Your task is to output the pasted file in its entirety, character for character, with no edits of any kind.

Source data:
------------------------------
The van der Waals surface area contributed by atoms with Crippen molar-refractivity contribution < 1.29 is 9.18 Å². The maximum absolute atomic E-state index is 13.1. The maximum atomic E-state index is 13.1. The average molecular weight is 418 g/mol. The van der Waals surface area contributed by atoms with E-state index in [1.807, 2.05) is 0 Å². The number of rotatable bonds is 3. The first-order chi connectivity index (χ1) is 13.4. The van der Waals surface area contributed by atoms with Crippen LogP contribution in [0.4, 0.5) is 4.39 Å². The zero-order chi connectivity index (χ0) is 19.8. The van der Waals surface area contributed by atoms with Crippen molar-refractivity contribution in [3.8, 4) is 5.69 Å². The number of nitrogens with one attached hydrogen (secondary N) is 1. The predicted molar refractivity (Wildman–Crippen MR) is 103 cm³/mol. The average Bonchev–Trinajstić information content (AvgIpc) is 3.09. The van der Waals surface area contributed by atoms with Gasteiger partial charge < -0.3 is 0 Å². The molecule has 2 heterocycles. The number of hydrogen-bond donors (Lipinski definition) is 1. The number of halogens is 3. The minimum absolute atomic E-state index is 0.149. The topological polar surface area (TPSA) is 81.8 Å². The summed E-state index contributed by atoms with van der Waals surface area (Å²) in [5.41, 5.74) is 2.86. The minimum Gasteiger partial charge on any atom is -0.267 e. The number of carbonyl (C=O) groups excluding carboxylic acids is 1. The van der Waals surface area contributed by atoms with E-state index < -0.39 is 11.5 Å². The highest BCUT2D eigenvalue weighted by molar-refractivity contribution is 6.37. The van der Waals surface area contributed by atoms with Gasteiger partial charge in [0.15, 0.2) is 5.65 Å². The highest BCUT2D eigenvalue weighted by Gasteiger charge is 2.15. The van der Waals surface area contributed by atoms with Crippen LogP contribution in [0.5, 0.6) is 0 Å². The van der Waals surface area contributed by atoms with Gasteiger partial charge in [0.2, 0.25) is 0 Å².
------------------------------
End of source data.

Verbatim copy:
The van der Waals surface area contributed by atoms with Crippen molar-refractivity contribution < 1.29 is 9.18 Å². The maximum absolute atomic E-state index is 13.1. The maximum atomic E-state index is 13.1. The average molecular weight is 418 g/mol. The van der Waals surface area contributed by atoms with E-state index in [1.807, 2.05) is 0 Å². The number of rotatable bonds is 3. The first-order chi connectivity index (χ1) is 13.4. The van der Waals surface area contributed by atoms with Crippen LogP contribution in [0.4, 0.5) is 4.39 Å². The zero-order chi connectivity index (χ0) is 19.8. The van der Waals surface area contributed by atoms with Crippen molar-refractivity contribution in [3.8, 4) is 5.69 Å². The number of nitrogens with one attached hydrogen (secondary N) is 1. The predicted molar refractivity (Wildman–Crippen MR) is 103 cm³/mol. The average Bonchev–Trinajstić information content (AvgIpc) is 3.09. The van der Waals surface area contributed by atoms with Gasteiger partial charge < -0.3 is 0 Å². The molecule has 2 heterocycles. The number of hydrogen-bond donors (Lipinski definition) is 1. The number of halogens is 3. The minimum absolute atomic E-state index is 0.149. The topological polar surface area (TPSA) is 81.8 Å². The summed E-state index contributed by atoms with van der Waals surface area (Å²) in [5.41, 5.74) is 2.86. The minimum Gasteiger partial charge on any atom is -0.267 e. The number of carbonyl (C=O) groups excluding carboxylic acids is 1. The van der Waals surface area contributed by atoms with E-state index < -0.39 is 11.5 Å². The highest BCUT2D eigenvalue weighted by molar-refractivity contribution is 6.37. The van der Waals surface area contributed by atoms with Gasteiger partial charge in [0.15, 0.2) is 5.65 Å². The highest BCUT2D eigenvalue weighted by Gasteiger charge is 2.15. The van der Waals surface area contributed by atoms with Crippen LogP contribution in [0.5, 0.6) is 0 Å². The van der Waals surface area contributed by atoms with Gasteiger partial charge in [0.2, 0.25) is 0 Å².